When I get home I’m tired and beat. That’s why I come up here.
Up here, up on the roof where the air is fresh and sweet.
Up here it’s as quiet as Brooklyn gets.
A man can drop his shoulders and take a deep breath and let his mind roam free.
Last week I was forty four years old. Forty Four!
My folks married in ’17. A War wedding.
Dad said to Mom, ‘I won’t wait. The world won’t wait. Let’s get married now!’
I hop they had a sweet time in the short time they had together.
Dad never made it home from France. Never made it home.
Two things in life I’d like to do.
Take Kathleen and Mom with me to lay some flowers and say a prayer at Dad’s grave.
And see Billy Boy and Maureen go to College and make something of themselves.
Oh, and if I could turn back the hands of time I’d love to see The Dodgers play one more time at Ebbets Field.
One more Lucky and I’ll go back down.
Up here, up on the roof, the stars put on a show for free.
Which is just as well ’cause Mom and Dad ain’t exactly giving me a free pass to see any of the shows I’d like to see at The Fox or The Paramount.
They’d keep me out too late and I might meet the ‘wrong sort of boy’.
Of course anyone outside an apostle is the wrong sort of boy.
And, Jimmy would definitely be the wrong sort of boy.
Strike One – He ain’t Catholic.
Strike Two – He’s 21 and that according to them is way too old for me.
Strike Three – He’s a College Boy with too much money and not enough sense.
But, oh but, but, but Jimmy dances like a dream, he makes me laugh and he makes me feel like no one ever knew me before he met me.
I won’t be able to see him for two whole days.
So I come up here on the roof and turn the dial on the radio to WINS and when ‘Will you still love me tomorrow’ comes on I know that he will be singing along too just a few blocks away.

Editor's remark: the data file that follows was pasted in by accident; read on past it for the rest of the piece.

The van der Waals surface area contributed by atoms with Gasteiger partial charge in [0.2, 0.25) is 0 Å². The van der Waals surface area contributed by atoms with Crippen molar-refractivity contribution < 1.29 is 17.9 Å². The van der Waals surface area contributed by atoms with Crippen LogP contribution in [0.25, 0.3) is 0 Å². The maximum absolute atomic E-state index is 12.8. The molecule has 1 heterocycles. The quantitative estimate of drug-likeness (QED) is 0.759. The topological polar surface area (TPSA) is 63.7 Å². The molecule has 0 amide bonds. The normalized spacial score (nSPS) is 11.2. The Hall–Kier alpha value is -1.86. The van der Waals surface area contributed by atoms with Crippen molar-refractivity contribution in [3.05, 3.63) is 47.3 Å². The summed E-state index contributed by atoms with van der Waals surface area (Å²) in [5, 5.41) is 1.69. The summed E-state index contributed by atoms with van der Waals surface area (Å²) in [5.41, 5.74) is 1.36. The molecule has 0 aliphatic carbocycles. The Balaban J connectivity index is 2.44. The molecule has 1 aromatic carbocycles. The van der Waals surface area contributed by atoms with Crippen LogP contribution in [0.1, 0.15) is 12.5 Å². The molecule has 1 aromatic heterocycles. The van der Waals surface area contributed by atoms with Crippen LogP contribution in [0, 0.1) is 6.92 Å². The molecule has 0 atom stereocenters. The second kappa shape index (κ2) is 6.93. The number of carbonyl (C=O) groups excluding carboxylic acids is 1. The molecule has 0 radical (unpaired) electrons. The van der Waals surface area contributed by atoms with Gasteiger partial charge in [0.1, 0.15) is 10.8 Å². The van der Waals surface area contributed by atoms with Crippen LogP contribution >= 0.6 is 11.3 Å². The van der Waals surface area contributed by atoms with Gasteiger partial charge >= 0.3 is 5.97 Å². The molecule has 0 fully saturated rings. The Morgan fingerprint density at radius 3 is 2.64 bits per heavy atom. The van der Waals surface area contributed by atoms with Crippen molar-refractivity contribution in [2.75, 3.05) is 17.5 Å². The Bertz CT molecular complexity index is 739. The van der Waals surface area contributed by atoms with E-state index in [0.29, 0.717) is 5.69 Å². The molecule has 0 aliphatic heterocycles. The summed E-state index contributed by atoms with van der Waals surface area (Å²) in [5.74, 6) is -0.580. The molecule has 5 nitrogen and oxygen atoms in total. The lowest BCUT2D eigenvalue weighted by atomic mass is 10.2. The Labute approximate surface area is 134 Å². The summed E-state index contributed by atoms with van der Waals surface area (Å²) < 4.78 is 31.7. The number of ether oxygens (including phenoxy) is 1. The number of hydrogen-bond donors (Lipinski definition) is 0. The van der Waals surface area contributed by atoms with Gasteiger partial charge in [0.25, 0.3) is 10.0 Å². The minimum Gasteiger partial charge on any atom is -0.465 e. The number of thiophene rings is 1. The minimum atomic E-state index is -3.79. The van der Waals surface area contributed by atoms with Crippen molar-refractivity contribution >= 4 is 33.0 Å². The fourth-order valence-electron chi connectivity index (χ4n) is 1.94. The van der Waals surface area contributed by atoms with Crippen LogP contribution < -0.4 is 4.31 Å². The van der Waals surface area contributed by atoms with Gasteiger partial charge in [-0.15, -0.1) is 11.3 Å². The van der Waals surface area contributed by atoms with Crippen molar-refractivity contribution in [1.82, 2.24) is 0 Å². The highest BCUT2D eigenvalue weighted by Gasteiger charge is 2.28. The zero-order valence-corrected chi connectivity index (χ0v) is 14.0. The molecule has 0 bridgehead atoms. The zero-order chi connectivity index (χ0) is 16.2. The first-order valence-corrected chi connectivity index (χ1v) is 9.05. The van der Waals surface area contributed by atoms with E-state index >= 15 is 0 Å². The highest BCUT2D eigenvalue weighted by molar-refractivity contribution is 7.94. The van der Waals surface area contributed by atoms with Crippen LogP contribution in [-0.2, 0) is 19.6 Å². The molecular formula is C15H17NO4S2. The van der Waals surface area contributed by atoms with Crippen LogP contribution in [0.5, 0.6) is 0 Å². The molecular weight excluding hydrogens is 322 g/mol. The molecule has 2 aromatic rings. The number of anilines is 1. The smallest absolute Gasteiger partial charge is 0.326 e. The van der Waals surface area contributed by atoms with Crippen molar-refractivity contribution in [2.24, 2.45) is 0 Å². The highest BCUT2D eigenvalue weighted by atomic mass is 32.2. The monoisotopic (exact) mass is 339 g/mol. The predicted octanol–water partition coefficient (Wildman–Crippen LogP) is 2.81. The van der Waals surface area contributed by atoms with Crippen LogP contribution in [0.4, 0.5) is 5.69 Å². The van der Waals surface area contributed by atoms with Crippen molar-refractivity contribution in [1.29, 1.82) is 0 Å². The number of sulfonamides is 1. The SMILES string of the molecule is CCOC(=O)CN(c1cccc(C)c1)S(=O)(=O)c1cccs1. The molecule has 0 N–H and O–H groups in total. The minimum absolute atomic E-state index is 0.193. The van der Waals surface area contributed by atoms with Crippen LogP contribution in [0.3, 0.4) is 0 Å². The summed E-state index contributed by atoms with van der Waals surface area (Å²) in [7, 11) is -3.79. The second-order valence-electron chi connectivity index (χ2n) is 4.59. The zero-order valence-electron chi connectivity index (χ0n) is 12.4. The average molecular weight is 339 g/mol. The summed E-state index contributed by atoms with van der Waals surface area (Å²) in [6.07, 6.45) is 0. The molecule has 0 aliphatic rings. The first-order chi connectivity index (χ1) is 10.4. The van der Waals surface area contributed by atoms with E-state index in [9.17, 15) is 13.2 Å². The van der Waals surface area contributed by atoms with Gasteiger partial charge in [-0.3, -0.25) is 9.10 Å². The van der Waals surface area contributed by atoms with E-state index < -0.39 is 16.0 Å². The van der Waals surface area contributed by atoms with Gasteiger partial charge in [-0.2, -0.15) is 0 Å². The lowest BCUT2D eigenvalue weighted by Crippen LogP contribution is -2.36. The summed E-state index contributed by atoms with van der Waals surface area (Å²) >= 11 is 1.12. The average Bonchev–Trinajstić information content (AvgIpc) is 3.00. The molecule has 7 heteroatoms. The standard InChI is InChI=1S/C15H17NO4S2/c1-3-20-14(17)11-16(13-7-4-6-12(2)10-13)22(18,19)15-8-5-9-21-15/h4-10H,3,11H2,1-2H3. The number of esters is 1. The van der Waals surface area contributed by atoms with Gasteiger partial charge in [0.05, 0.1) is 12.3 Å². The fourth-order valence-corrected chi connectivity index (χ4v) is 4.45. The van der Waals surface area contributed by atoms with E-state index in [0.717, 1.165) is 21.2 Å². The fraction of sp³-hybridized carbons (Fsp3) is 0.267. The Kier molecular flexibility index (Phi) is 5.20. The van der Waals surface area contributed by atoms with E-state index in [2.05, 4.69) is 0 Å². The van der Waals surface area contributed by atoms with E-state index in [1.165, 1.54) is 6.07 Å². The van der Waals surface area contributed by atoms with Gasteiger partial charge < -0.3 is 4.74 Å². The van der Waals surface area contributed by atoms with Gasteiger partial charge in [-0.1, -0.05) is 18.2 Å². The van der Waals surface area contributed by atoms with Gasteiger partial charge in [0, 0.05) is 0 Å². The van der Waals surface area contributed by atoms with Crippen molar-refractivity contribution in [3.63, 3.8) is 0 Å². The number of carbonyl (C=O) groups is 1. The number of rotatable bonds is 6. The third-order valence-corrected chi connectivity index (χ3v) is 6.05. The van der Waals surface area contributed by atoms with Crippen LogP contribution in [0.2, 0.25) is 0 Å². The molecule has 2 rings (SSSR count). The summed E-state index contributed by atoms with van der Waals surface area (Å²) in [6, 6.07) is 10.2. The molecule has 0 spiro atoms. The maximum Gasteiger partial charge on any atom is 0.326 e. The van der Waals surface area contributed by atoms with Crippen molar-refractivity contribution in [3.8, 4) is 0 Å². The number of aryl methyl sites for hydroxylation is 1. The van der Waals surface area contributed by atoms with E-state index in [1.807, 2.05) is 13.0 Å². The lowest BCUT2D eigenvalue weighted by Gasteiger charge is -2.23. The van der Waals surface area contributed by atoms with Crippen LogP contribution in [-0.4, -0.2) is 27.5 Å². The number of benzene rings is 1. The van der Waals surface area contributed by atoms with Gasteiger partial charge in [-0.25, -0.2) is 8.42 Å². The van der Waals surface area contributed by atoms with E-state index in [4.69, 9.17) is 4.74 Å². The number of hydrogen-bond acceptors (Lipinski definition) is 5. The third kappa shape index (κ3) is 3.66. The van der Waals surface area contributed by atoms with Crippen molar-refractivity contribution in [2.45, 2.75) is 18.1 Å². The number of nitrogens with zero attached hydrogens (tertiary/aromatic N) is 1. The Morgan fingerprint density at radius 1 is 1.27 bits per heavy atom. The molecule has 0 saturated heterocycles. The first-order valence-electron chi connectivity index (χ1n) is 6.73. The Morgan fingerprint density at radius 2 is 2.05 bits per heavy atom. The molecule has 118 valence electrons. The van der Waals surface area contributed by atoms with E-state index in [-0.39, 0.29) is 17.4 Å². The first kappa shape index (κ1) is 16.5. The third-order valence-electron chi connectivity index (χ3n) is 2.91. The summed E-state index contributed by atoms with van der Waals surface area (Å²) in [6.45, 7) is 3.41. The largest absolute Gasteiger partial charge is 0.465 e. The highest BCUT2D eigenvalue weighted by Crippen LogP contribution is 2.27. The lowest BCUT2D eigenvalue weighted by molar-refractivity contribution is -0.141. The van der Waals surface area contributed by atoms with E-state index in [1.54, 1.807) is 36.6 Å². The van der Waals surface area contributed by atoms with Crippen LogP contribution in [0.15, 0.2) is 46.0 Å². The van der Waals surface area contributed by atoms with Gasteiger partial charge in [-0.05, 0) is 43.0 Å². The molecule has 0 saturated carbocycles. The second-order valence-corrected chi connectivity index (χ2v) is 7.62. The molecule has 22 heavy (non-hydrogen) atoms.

And the stars above are our stars and it’s our show.
Billy Boy (14)
Up here, Up on the roof you’re immune from all that rat race noise down in the street.
Two places in the world where I can be myself and let my thoughts roam free.
This rooftop and The Central Library.
You go in through those Bronze doors and you feel you are somebody and they got a million books.
A million books!
You read a book like ‘Catcher in the Rye’, ‘Stranger in a Strange Land’ or ‘The Invisible Man’ and pretty soon you know that there’s a whole lot more to the world than a Brooklyn tenement.
I never had any interest in Baseball even when Dad took me to see The Dodgers play at Ebbets Field.
But, I liked it being just me and him together and I liked the names – Campanella, Snider, Reece, Robinson, Koufax.
Up here, up on the roof looking up at the stars I feel like I’m going to write my own stories one day.
Up here, up on the roof it can seem as if my cares just drift right into space.
Thinking of Bill, Maureen and Billy Boy if only I could just wish and make their worlds trouble free.
I was only 16 when I met Bill. And he was all of 21.
He said I made him laugh and that when I danced with him for the first time he felt more alive than ever before.
And, he ain’t been anything but sweet to me since the day we met.
He misses the Dad he never knew.
Maybe I can persuade him to take that trip to France – what else are savings for?
Kathleen has grown up so fast. She’s almost as mature as she thinks she is.
Bill wants to shield her from the wicked world. I guess that’s Dad’s and Daughters.
Maybe it’s time we invited that boy round. You never know Bill might take to him.
Maureen says he’s a lifelong Dodgers fan.
And, Billy Boy. He’s so quiet. His nose never out of a book.
Other Moms got to worry about their boys and gangs.
All I got to worry about is how much time he spends at The Central Library!
Maybe I should encourage him to write stories of his own.
Somehow up here, up on the roof I feel everything is going to turn out all right.
Up here. Up on the roof.
In 1962 Carol King and Gerry Goffin, one of the greatest partnerships in songwriting history wrote, ‘Up on the Roof’ a song which, to this day, seems to whisper enchantments in the New York night air.
The recording by The Drifters with Rudy Lewis’ magical lead vocal is the very definition of romantic uptown Rhythm and Blues.
Such a song will always be sung.
For Carol’s enticing melody and for Gerry’s heartfelt, heart stirring lyric.
Carol and James Taylor provide contrasting meditations on a theme before the inimitable Laura Nyro lifts our hearts and souls into the empyrean beyond.
Right into space where it’s peaceful as can be.